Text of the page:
What Is The Difference Between Freehold Vs Leasehold Properties?
Freehold Vs Leasehold is the question we get all the time, especially from our overseas investors. In the UK we have two main forms of property and land ownership recognised by law, these are called Freehold and Leasehold. In general, houses are almost always freehold, whereas flats and apartments are usually leasehold. There are pros and cons for both forms of ownership. But what are the key differences between the two, and how will they affect you as a property owner?
With leasehold you own your individual property (an apartment within a larger building, for example) but not the land the physical building sits on. In this sense you lease, or in other words rent, it from the landholder for an agreed length of time. This is most common with flats and apartments. Owning a leasehold property usually means you incur service charges and ground rent, payable to the landlord (who owns the freehold for the land and building), to cover the maintenance and upkeep of the communal areas and grounds within which your property sits.
New build leasehold properties usually have leases of at least 125 years, this is very commonplace and something many British people wouldn’t think twice about. However, leaseholds on new builds can vary from 99 years up to 999 years in length. Something to keep in mind when buying any leasehold property in the UK is ensuring that the remaining length of your lease is long enough. For example, having a lease under 70 years can prove problematic when trying to sell, as it’s hard for buyers to get a mortgage for a property with a short lease. There are often options to extend your lease and this is something which is highly recommended once a lease starts to get close to the 80-year mark. However, be aware of ‘virtual freeholds’, more on that further along.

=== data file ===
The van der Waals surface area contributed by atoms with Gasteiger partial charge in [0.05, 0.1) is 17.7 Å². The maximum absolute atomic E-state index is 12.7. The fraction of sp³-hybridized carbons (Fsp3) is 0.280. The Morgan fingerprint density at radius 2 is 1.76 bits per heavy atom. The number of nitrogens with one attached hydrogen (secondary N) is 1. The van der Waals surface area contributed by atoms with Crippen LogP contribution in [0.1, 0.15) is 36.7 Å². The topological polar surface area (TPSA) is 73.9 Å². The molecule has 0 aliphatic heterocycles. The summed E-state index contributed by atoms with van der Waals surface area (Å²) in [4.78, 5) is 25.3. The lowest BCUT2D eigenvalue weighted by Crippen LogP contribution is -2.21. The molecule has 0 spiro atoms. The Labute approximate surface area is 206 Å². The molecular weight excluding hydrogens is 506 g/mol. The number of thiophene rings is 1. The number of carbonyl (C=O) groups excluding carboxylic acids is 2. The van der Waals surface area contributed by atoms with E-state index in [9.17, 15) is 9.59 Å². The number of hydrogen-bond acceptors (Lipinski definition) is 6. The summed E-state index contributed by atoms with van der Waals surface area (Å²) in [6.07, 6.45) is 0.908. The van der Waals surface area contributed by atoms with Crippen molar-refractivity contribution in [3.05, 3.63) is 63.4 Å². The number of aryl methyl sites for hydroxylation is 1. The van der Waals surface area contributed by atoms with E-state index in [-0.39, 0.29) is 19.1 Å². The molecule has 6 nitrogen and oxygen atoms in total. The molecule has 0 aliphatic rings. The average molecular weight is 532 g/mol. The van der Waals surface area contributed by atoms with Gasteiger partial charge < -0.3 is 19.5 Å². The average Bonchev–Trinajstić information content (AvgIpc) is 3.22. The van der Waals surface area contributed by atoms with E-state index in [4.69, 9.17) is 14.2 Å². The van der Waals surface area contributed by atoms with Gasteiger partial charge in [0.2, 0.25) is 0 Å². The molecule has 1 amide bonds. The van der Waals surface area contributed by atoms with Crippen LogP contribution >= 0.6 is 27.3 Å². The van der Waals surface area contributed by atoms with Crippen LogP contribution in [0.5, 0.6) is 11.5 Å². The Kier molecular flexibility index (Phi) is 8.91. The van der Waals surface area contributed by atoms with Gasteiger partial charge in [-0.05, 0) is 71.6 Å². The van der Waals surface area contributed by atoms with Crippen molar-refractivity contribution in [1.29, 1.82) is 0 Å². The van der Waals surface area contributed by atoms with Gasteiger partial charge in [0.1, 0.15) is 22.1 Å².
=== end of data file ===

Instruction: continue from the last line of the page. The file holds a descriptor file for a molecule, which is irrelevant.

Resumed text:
Purchase a share of the freehold
Another option you may have at some point is to purchase a share of the freehold along with the other leasehold property owners in the building. This would mean that your property itself is still leasehold, but you, along with your fellow freeholders, would form a management company that would own the entire building, and can set the terms and length of each individual properties lease. Responsibility for the insurance and upkeep of the building as a whole would also now be shared between you and the other freeholders.
Things to keep in mind:
- Leaseholds are very commonplace in the UK and buyers of property don’t really see it as a negative.
- Make sure when buying an off-plan or new-build property that the leasehold in the contract is at least 125 years. 99 years is also common, but we recommend anything up from 125 years.
- Effectively, when a lease comes to an end the Tenant (Lessee) no longer has a right to occupy the property and has to give back possession to the Landlord (Lessor). The landlord then owns the property and can resell the lease.
- You have a legal right to extend your leasehold after owning the property for more than 2 years. So make sure you top-up your lease before it dips below 80 years.